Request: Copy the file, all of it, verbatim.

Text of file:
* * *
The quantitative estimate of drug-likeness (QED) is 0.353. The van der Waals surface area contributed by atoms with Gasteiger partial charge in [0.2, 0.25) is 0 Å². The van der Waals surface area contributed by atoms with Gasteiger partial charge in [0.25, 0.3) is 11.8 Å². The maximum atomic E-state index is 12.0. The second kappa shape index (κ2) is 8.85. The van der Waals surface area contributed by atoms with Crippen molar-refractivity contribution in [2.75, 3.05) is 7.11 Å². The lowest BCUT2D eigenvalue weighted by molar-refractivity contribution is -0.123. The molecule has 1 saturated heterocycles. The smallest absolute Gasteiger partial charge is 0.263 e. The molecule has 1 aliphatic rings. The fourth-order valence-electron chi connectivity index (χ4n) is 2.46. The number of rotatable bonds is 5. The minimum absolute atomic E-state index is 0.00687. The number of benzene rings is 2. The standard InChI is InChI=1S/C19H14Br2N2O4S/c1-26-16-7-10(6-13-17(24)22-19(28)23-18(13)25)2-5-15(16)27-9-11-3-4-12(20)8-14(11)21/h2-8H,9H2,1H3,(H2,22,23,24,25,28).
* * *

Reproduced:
The quantitative estimate of drug-likeness (QED) is 0.353. The van der Waals surface area contributed by atoms with Gasteiger partial charge in [0.2, 0.25) is 0 Å². The van der Waals surface area contributed by atoms with Gasteiger partial charge in [0.25, 0.3) is 11.8 Å². The maximum atomic E-state index is 12.0. The second kappa shape index (κ2) is 8.85. The van der Waals surface area contributed by atoms with Crippen molar-refractivity contribution in [2.75, 3.05) is 7.11 Å². The lowest BCUT2D eigenvalue weighted by molar-refractivity contribution is -0.123. The molecule has 1 saturated heterocycles. The smallest absolute Gasteiger partial charge is 0.263 e. The molecule has 1 aliphatic rings. The fourth-order valence-electron chi connectivity index (χ4n) is 2.46. The number of rotatable bonds is 5. The minimum absolute atomic E-state index is 0.00687. The number of benzene rings is 2. The standard InChI is InChI=1S/C19H14Br2N2O4S/c1-26-16-7-10(6-13-17(24)22-19(28)23-18(13)25)2-5-15(16)27-9-11-3-4-12(20)8-14(11)21/h2-8H,9H2,1H3,(H2,22,23,24,25,28).